Mario Batali’s three Las Vegas restaurants are closing in light of sexual misconduct allegations

Celebrity chef Mario Batali has been accused by multiple women of sexual misconduct.
(Nicholas Kamm / AFP/Getty Images)

Mario Batali’s three restaurants in Las Vegas will close July 27, a decision that comes as the New York Police Department conducts an investigation into allegations of sexual misconduct levied against the celebrity chef.

The news was announced to employees Friday morning by B&B Hospitality Group, which provides back-office and operational services for 24 restaurants owned at least in part by Batali. The closures of B&B Ristorante, Otto and CarneVino will affect about 298 employees, most of whom will be laid off, according to a B&B representative.

“These restaurants have continued to succeed,” restaurateur Joe Bastianich said in a letter to employees. “Unfortunately our partner in these restaurants, Las Vegas Sands Corp., has decided to end our relationship.”


B&B Ristorante and Otto are both located in the Venetian, while CarneVino is in the Palazzo. The two hotels are owned by Las Vegas Sands.

Las Vegas Sands confirmed the closing date for the three restaurants and said in a statement that there are no other plans for the space at this time.

A B&B representative said Las Vegas Sands’ decision to close the restaurants has been in the works since December, when Eater published an investigative report in which four women accused Batali of inappropriate touching over a period of two decades. Batali did not deny those allegations, saying at the time that the behavior described in the article “does, in fact, match up with ways I have acted.”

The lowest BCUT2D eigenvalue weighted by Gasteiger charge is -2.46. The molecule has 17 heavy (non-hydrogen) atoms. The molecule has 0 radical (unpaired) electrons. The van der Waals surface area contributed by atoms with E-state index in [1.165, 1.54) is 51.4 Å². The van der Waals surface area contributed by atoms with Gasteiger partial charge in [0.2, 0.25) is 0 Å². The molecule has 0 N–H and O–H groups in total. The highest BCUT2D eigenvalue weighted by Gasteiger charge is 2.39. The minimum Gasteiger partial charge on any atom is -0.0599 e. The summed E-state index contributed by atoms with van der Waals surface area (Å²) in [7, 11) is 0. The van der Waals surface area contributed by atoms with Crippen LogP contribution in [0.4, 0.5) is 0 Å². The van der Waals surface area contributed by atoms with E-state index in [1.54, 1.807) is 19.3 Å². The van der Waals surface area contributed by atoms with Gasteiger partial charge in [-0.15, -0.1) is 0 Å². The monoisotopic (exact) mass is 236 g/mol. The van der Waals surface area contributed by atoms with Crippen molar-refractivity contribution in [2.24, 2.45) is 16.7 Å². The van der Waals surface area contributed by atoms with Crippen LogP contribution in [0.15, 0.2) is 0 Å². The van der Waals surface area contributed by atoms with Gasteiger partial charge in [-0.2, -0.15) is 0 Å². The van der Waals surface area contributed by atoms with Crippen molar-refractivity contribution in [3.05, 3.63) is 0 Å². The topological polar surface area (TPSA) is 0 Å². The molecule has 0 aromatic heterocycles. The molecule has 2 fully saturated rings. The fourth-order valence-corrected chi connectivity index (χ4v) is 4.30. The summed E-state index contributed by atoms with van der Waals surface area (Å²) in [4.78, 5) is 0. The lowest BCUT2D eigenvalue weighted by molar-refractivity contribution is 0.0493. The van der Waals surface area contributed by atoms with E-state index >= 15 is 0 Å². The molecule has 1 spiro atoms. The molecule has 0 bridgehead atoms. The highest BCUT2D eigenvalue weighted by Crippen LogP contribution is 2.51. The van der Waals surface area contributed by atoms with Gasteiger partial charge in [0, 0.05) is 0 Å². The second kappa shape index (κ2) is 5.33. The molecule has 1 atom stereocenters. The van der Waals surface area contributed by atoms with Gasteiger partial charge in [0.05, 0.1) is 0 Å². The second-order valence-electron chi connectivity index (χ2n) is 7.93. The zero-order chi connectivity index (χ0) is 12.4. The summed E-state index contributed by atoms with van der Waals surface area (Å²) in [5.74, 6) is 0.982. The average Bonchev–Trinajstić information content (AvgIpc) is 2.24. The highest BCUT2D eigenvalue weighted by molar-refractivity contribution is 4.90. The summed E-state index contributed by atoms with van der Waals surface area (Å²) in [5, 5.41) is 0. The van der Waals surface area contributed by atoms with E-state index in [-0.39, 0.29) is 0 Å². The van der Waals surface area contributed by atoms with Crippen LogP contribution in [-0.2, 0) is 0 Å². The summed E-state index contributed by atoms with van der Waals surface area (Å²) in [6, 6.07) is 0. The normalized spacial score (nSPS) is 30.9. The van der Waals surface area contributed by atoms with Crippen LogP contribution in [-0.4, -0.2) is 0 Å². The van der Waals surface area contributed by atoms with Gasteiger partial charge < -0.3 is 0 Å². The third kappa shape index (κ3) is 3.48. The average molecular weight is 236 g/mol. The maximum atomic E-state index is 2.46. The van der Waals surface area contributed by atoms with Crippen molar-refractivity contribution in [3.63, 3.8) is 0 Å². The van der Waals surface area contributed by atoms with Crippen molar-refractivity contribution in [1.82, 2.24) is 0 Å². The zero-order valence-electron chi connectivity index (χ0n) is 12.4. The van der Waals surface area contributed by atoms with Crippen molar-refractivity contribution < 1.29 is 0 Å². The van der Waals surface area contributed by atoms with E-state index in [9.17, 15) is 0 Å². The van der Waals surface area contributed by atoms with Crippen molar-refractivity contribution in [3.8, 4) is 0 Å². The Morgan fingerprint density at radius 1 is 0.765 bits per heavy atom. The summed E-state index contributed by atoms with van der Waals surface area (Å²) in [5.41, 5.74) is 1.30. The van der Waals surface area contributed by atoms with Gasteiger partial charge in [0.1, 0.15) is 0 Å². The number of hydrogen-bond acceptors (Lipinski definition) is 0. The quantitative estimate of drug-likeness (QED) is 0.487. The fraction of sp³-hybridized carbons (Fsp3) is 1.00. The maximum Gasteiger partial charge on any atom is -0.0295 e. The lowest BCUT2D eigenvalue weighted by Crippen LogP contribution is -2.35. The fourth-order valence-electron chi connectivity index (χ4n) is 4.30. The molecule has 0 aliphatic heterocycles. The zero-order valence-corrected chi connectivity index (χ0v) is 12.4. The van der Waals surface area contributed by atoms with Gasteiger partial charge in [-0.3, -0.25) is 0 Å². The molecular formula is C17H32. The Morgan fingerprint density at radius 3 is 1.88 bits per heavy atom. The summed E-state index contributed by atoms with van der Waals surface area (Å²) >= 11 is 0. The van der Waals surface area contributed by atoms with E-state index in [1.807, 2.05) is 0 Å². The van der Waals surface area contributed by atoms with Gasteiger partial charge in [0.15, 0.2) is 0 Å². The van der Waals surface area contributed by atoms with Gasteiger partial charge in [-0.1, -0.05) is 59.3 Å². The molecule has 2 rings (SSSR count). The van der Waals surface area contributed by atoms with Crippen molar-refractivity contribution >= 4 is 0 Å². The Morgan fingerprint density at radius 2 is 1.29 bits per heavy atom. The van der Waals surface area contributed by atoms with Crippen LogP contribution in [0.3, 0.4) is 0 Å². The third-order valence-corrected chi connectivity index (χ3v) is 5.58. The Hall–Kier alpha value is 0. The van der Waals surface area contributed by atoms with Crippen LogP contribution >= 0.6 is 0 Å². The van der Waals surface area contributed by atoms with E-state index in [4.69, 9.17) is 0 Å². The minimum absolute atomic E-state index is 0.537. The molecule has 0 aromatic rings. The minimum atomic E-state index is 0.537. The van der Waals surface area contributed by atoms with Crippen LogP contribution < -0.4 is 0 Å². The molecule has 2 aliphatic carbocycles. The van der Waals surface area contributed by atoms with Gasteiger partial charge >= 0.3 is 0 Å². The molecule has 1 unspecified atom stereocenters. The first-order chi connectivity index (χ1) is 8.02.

Las Vegas Sands is not the only company to cut ties with Batali.

Earlier this week, B&B Hospitality Group said its partnership with Batali was ending and that it was “actively negotiating” with Batali to buy his interests in the restaurants, after news of the NYPD investigation broke and “60 Minutes” aired a report in which an unnamed woman accused Batali of drugging and sexually assaulting her in 2005.

In a statement to CBS, Batali denied that he assaulted the woman.

Eataly said Monday that it had begun a process to “compel the divestiture” of Batali’s “small, minority interest” in Eataly USA, which has Italian-style marketplaces in Los Angeles, New York, Chicago and Boston.

ABC has terminated its relationship with Batali and said the chef would no longer appear on its daytime network show “The Chew.” This week, ABC said “The Chew” would be replaced by a third hour of “Good Morning America.”

Batali had amassed a vast culinary empire — his brand spanned dozens of restaurants in six U.S. states and Singapore, and his name was attached to several culinary products. He also authored more than a dozen cookbooks.

Batali has had a strong presence in Southern California, including his Mozza restaurants in Los Angeles and Newport Beach and the Eataly marketplace that opened in November at the Westfield Century City mall.

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